The Scoville scale is used to measure the “heat” of chili peppers, hot sauces made from them, and other foods containing capsaicin and capsaicinoid molecules which stimulate the heat receptors in the tissue of mammals (but not, interestingly, birds) and give hot food its kick. The Scoville scale was originally defined as an organoleptic test in which the heat was defined as the dilution of an extract from the pepper by sugar water at which five trained testers could not detect the presence of the pepper extract. Today, the test is usually performed with high-performance liquid chromatography (HPLC) measurement of the capsaicin content of the pepper or food.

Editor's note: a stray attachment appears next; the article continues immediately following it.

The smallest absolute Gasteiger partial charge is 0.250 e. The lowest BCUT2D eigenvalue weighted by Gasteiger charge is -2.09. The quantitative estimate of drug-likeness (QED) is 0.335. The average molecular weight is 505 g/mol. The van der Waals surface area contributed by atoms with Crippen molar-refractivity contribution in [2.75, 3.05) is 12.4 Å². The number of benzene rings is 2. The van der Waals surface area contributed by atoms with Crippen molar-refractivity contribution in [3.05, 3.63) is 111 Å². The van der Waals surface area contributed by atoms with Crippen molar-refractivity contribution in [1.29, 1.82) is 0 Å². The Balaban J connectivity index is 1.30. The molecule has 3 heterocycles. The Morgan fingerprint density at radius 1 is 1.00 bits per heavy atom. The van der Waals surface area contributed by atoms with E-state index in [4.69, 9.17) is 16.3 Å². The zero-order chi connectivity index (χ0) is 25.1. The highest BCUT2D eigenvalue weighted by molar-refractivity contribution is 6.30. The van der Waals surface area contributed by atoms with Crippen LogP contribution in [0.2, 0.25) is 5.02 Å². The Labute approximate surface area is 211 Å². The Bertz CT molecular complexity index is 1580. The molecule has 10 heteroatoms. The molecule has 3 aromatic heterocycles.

On the Scoville scale, Tabasco sauce comes in at 2500, Jalapeño peppers between 2500 and 8000, Habanero peppers between 100,000 and 350,000, and the Carolina Reaper pepper above 1.5 million. Police grade pepper spray is between 2.5 and 3.5 million, and pure capsaicin (dissolved in oil, as it is insoluble in water) scores 16 million Scoville heat units.
But these are all capsaicin-based heat. Are the other molecules that are hotter? You bet there are! Resiniferatoxin, a molecule produced by the resin spurge (Euphorbia resinifera) plant found in Morocco, has a Scoville rating of 16 billion, a thousand times hotter than pure capsaicin. What happens if you purify it from plant’s sap and give it the old taste test?